Best New Addition: Josh Jackson
The Suns haven’t made many additions this offseason but, even if they had, Josh Jackson probably would still be the best of them. His shooting may be a work in progress, but the effort and intensity he brings on the defensive end will be a boon for the Suns starting lineup. With a defensive rating of 109.3, Phoenix was one of the worst defensive units in the NBA last season; Jackson’s energy and attitude should provide a much-needed boost.
– Shane Rhodes
WHO WE LIKE
1. Devin Booker
Booker carried plenty of momentum into the end of the regular season. In 22 games following the All-Star break, he averaged 24.6 points, 4.2 rebounds and 4.1 assists; had he averaged those across the season, Booker would have been one of just eight to average those numbers, bumping shoulders with the likes of LeBron James, James Harden, Russell Westbrook and others. With another offseason of training under his belt, expect a dominant season from Booker.
2. Eric Bledsoe
If Bledsoe can remain healthy for the entire season — a big if — the Suns have a big chance of improving on their 24 and 58 record from a season ago. Bledsoe was flat-out dominant at times last season and, barring a trade, should be able to easily replicate his numbers from last season.
3. Josh Jackson
Jackson won’t solely contribute on the defensive end. While his jumper has its problems, he is a great basket cutter and Jackson’s explosiveness and athleticism will play a huge role in his offensive success as he makes the transition from college to the NBA. In his lone season at Kentucky, Jackson averaged 16.3 points, 7.4 rebounds, 1.7 steals and 1.1 blocks per game. While it’s hard to expect those numbers from any rookie, Jackson should have no trouble making an impact early and often for the Suns on both ends of the floor.
4. Alan Williams
After his mini-breakout in the second half of the season, Williams will likely be allotted plenty of minutes in the upcoming season. While he doesn’t stretch the floor much — Williams attempted just one three-pointer last season — Williams is a great rebounder and paint-presence. Per 100 possession, Williams averaged 23.4 points, an absurd 19.7 rebounds, 1.8 steals and 2.2 blocks. While Williams won’t be the offensive fulcrum for the Suns, if he’s surrounded by floor stretchers patrolling the paint should be an easy task for him.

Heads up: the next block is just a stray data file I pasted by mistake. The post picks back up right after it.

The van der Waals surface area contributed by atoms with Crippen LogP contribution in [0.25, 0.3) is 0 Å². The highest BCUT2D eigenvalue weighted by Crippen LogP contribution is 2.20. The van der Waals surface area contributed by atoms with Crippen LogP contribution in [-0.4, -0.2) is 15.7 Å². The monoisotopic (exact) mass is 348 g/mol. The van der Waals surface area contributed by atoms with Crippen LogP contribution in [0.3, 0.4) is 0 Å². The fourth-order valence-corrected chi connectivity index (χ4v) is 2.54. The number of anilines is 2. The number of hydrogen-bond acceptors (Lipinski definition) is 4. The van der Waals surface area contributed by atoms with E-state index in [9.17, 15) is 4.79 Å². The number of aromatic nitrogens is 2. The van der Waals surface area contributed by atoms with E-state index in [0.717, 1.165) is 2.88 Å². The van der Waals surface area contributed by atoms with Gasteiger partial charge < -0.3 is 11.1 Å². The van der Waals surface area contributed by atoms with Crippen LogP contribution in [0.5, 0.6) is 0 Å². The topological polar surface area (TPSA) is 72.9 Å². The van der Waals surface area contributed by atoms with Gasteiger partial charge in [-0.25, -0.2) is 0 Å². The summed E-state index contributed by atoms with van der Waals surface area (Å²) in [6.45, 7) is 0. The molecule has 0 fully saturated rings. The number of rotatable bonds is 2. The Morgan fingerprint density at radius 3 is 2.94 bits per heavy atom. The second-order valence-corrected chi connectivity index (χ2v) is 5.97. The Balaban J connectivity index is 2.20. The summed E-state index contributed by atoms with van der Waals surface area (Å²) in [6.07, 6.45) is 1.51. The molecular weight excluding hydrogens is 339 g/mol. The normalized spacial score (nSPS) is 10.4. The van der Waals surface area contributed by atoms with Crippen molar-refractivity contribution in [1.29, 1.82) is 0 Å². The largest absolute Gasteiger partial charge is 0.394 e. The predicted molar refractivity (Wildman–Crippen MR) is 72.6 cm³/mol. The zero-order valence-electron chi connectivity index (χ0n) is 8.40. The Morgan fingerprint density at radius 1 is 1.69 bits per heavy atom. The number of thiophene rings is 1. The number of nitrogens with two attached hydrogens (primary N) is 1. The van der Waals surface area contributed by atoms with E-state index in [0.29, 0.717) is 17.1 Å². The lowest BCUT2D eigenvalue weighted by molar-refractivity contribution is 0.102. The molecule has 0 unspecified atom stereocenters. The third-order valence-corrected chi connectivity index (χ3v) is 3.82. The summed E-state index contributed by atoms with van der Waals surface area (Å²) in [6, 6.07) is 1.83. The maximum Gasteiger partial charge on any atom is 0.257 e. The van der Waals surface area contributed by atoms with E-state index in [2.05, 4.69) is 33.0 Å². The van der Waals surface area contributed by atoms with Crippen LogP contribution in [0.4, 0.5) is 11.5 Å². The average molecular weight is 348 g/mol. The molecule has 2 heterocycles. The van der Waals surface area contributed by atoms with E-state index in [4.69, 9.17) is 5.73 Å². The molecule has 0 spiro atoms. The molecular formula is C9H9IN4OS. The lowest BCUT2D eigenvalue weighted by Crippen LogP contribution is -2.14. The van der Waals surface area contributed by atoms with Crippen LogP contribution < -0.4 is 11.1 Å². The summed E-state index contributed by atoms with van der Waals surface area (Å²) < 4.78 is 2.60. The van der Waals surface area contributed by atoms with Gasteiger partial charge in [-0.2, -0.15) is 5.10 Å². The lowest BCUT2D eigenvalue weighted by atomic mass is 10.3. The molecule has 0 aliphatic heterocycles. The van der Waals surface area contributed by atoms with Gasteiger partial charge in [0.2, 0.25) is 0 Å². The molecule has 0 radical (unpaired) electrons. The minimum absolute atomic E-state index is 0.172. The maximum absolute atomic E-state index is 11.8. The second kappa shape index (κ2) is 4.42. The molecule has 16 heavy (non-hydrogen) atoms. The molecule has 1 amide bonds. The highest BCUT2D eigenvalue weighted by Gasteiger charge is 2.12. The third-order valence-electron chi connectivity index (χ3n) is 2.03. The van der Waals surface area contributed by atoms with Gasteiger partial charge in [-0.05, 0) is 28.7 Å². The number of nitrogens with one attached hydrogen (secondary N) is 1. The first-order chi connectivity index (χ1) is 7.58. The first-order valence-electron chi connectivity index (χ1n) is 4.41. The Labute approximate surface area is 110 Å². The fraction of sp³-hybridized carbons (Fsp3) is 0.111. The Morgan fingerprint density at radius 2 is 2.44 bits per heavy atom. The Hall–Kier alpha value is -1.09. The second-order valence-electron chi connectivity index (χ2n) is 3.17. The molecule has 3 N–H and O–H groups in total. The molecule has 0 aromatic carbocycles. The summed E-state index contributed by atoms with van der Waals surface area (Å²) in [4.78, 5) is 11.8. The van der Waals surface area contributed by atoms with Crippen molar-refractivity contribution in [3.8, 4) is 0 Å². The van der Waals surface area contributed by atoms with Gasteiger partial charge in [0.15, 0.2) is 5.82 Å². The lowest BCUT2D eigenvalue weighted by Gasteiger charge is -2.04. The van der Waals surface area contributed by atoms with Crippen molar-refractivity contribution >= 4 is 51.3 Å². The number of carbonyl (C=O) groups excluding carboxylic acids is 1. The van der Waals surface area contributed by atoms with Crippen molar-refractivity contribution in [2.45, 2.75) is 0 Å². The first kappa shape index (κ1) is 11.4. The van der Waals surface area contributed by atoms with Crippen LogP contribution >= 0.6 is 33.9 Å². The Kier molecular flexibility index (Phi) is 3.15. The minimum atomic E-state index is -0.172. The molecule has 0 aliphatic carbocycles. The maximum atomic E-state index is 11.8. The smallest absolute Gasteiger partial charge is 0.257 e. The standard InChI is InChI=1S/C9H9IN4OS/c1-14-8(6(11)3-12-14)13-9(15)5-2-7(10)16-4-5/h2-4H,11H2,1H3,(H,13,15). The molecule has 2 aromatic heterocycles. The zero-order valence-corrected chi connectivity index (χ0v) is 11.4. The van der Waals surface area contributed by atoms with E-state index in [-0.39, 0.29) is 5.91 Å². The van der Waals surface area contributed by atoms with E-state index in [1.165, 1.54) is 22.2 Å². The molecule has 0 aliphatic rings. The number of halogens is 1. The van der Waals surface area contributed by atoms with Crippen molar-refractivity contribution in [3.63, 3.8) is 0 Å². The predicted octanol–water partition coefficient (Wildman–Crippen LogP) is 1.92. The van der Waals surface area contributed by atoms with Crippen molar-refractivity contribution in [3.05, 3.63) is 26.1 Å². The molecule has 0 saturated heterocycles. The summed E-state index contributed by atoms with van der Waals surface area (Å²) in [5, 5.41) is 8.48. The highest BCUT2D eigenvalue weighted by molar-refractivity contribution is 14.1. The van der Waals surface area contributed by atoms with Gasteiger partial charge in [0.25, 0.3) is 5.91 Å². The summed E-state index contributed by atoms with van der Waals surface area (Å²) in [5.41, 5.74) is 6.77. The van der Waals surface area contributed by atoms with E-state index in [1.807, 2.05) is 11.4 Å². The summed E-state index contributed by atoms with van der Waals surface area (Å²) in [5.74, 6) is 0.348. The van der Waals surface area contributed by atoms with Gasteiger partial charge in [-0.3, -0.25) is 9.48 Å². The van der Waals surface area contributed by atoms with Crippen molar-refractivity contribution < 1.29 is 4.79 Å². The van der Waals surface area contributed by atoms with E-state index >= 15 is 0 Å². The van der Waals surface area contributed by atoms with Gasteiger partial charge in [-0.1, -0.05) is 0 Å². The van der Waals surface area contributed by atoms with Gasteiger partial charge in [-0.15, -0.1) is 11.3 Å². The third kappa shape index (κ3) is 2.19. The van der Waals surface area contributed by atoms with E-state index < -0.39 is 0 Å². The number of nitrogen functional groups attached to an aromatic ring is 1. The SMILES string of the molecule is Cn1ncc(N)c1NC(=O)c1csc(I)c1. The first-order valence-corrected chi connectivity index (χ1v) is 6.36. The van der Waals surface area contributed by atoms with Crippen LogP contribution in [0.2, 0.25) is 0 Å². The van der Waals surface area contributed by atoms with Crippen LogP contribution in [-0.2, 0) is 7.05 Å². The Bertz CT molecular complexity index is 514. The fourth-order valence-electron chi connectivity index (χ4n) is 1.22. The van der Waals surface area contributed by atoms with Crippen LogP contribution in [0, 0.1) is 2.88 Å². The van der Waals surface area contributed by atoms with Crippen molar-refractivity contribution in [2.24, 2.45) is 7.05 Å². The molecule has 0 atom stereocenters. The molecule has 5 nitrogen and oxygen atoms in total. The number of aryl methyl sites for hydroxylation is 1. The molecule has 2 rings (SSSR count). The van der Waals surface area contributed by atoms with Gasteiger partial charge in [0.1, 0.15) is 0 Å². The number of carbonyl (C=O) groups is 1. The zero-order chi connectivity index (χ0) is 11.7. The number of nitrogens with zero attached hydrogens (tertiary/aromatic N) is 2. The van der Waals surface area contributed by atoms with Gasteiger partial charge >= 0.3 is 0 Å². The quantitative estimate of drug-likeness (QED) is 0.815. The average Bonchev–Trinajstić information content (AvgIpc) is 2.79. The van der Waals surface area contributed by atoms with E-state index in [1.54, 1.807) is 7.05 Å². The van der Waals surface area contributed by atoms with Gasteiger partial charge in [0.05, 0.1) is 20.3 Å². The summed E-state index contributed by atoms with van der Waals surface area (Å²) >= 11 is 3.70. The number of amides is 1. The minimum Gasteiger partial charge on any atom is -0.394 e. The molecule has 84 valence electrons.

SALARY CAP 101
The Suns are currently $6.3 million under the NBA’s $99.1 million salary cap. That includes Alex Len’s $12.1 million cap hold as a restricted free agent. Phoenix cannot rescind their $4.2 million qualifying offer to Len without his approval. The team otherwise has 15 players under contract with Elijah Millsap and Derrick Jones non-guaranteed. If Len agrees to move on and the Suns cut Millsap and Jones, they’d drop to $21.2 million below the cap. The team also has its $4.3 million Room Exception available.
Eric Bledsoe has just one year remaining on his contract after this season. The Suns may want to look to move him before he fits free agency in July of 2019. As currently constructed, Phoenix projects to have $21.4 million in spending power next year. The franchise also needs to decide, before the start of the coming season, on the team options of Dragan Bender, Marquese Chriss and Devin Booker.
– Eric Pincus
Youth is certainly a strong point for the Suns, who currently roster seven players under the age of 25 (eight including Alex Len, who is currently a restricted free agent). The average age of their roster, 24.8 years, remains one of the lowest in the league despite hosting several older veterans such as Chandler and Jared Dudley. While other teams may lag at the end of the season, the Suns’ youth should keep them energized down the final stretch. Another strength for the Suns is their plethora of big men. Williams, Marquese Chriss and Dragan Bender are all under the age of 25 and flashed major upside when on the floor last season. While Williams is a more traditional big man, Chriss and Bender are capable of stretching the floor beyond the three-point line, which should be a major boost for the Suns in the coming season.